very year there are a handful of ‘unpredictable’ events that sweep away all the financial theory, research, complications and endless blah blah blah with which we are bombarded. Things that, had we known, would have made us money; things that could have been communicated to us through a few simple words at the beginning of the year. I like to call them post-it notes; one-line directives that you wish someone had stuck on your screen at the start of the year. Things that would have simplified everything. Twelve months ago, for instance, the most valuable post-it note might have said, ‘Resources will recover’. That’s all you really needed to know in 2016 because the sector went up 49 per cent. As they say in the stock market, if you have one good idea a year, it’s a good year. But perhaps the most important post-it note for a lot of risk-intolerant retirees was the one that said 9–10 per cent yields on the banks are an opportunity not a disaster. Not so difficult. Another simple one would have been ‘The market’s going up’. It was up 10 per cent. So what are the post-it notes for 2017? The good news is that you don’t have to have a crystal ball to


YourLifeChoices Retirement Update January 2017

make money in any investment market. You don’t need to predict the future to make money. All you have to do is wait for something to happen and react to it when it does. In other words, you run with the themes until they change. Resources, energy stocks and banks are currently leading the market. Expect that to continue until it doesn’t because the art of the stock market is not about fortune-telling at all, it’s about being vigilant enough to spot the changes and react. Spot the uptrend and the start of the downtrend, don’t predict it. It’s really not that difficult and it’s a lot easier than fortune-telling. I went to see a fortune-teller in India once. At the time, I had a very short haircut. His first prediction was, “I see you in a uniform”. That’s the key to fortune-telling; notice what’s happening right in front of you, not what’s in the future. In this case the fortune-teller was wrong. I just had a short haircut. But the odds were on his side and I admire his effort and vigilance, because that’s playing the game. Marcus Padley is a stockbroker and the author of stock market newsletter, Marcus Today. For a free trial go to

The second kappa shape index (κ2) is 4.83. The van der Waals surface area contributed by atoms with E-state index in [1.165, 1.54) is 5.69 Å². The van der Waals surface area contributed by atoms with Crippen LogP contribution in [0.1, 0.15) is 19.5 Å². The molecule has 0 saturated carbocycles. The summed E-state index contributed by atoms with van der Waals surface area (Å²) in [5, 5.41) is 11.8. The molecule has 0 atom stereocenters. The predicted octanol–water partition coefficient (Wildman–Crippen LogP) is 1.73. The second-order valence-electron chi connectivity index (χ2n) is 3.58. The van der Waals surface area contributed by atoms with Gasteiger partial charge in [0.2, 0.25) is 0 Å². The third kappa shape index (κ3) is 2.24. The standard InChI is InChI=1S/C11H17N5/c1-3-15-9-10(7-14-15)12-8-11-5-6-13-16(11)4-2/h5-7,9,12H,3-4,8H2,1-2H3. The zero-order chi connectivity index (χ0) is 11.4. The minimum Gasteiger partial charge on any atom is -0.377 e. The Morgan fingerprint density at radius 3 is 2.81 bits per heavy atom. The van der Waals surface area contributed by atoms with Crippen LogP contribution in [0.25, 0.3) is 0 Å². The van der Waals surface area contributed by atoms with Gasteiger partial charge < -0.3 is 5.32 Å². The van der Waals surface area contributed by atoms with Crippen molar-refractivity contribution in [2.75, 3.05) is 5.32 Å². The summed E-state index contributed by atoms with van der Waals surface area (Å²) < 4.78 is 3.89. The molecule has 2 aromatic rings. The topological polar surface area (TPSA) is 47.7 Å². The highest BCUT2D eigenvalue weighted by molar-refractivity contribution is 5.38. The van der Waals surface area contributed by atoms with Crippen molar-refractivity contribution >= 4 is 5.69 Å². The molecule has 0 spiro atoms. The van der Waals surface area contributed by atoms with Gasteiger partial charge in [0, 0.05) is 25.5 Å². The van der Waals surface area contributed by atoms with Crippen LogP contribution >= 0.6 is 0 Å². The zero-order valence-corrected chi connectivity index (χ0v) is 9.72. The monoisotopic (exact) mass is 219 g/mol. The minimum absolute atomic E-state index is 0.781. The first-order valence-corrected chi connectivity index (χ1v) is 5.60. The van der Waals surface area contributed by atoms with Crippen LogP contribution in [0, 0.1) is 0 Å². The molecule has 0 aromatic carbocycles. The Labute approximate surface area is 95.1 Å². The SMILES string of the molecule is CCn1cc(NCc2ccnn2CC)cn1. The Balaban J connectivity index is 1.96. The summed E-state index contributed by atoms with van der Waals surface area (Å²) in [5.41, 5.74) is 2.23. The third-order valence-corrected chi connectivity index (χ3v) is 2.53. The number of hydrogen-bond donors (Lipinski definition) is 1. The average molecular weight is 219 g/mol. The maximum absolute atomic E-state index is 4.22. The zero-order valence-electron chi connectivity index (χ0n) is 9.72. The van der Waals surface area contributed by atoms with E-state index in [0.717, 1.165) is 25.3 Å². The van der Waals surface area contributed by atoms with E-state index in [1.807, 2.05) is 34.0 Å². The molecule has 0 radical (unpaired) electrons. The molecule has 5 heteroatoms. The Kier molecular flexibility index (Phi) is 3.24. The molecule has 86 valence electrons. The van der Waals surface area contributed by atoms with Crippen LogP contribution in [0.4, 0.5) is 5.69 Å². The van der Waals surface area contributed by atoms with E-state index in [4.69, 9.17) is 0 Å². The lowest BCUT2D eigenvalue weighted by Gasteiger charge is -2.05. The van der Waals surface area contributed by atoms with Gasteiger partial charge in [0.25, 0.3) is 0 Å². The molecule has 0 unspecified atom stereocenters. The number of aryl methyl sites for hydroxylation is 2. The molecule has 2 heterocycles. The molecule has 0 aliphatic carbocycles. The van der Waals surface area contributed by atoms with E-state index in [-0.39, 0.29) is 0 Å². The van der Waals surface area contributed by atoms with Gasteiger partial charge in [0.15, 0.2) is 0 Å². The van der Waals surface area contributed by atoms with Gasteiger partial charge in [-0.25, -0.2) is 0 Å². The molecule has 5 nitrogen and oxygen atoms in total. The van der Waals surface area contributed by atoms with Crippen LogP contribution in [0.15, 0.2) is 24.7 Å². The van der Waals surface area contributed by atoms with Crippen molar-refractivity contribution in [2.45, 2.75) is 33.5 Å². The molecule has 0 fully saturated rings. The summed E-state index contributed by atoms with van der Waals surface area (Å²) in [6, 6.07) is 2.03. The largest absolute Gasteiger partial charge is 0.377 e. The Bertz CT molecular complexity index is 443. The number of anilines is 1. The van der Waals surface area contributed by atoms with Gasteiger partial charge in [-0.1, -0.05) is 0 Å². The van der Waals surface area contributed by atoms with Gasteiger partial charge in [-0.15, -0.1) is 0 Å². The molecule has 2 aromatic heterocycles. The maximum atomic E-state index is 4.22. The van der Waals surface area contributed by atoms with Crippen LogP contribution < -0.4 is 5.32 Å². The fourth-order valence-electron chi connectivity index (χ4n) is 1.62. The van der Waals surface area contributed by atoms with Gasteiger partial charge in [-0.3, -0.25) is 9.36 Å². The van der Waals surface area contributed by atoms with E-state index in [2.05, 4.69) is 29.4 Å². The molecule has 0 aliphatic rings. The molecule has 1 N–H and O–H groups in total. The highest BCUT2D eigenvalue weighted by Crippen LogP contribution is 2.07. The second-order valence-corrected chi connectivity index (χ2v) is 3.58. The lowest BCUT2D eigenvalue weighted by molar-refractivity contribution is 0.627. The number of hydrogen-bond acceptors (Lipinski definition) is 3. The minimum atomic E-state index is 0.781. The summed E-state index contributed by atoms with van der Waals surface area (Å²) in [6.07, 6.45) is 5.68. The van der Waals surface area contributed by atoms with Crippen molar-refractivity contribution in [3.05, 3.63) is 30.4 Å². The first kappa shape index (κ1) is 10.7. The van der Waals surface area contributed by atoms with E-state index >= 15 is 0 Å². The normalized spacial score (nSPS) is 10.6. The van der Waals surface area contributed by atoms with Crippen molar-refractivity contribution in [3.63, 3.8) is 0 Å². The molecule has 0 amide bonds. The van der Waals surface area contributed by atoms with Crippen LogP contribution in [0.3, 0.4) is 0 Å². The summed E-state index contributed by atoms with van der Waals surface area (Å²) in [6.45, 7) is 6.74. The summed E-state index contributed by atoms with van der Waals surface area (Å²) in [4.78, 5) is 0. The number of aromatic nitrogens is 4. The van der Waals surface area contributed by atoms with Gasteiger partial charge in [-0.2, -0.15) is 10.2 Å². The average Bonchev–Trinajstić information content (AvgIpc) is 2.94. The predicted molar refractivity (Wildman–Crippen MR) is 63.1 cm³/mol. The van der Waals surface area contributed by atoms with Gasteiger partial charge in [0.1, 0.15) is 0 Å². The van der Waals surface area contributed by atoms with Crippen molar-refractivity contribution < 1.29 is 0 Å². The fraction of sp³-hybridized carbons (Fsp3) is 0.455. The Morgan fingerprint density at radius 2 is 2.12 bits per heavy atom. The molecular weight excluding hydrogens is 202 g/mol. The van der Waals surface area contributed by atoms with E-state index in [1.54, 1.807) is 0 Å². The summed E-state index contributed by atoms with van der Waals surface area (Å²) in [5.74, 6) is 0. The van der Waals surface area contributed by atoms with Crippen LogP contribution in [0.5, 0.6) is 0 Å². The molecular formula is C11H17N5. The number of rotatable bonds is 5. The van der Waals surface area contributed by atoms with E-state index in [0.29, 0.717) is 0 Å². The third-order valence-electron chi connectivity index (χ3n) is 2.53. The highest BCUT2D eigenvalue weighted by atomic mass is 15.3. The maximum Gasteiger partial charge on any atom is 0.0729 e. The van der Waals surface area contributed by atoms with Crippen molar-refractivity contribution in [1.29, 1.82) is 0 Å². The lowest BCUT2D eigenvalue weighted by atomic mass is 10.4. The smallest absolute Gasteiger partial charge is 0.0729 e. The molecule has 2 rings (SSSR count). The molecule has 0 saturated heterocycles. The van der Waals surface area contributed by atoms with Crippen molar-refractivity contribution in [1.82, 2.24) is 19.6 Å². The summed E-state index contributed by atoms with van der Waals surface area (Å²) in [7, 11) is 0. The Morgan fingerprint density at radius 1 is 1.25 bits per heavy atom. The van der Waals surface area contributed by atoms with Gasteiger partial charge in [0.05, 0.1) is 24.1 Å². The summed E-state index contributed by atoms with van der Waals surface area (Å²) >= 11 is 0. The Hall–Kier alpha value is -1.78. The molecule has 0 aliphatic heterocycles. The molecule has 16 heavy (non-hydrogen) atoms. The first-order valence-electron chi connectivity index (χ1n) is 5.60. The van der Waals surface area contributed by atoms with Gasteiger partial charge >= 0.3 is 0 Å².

Government and Centrelink news in 2017 With major legislative changes scheduled for 2017, keeping up-to-date with Government and Centrelink news is vital. Increasing the Age Pension age It’s been known for quite some time that the eligibility age for the Age Pension would start to increase from 1 July 2017, until it reaches 67 by 2023. A breakdown of the increase is as follows: Date

Eligibility age

1 July 2017

65.5 years

1 July 2019

66 years

1 July 2021

66.5 years

1 July 2023

67 years

For more information, visit

Pension Supplement overseas As part of the Mid-Year Economic and Fiscal Outlook, the Government announced plans to cease the Pension Supplement for those on the Age and Disability Support Pension who travel or live overseas for more than six weeks. If legislated, this rule change will take effect from 1 July 2017. For more information, visit

Age Pension payments overseas Originally planned to commence from 1 January 2017, the tightening of proportionality requirements for Age Pensions paid overseas is still to be passed as legislation. This legislation, when and if passed, will result in a reduction, from 26 weeks to six weeks, of the length of time a person can be overseas before the work life residency rule is applied to their Age Pension payment. For more information, visit

Asset threshold changes The new asset thresholds took effect from 1 January 2017 and for some, will result in the loss of their Age Pension. If this applies to you, then you will be issued with a Commonwealth Seniors Health Card, which will grant you concessions on prescription medication, health care and other discounts

offered by state and local governments. If you have lost your Age Pension or had your Age Pension reduced under this change, and your circumstances subsequently change, then you will need to advise Centrelink of any update in assets before your Age Pension can be reinstated. For more information, visit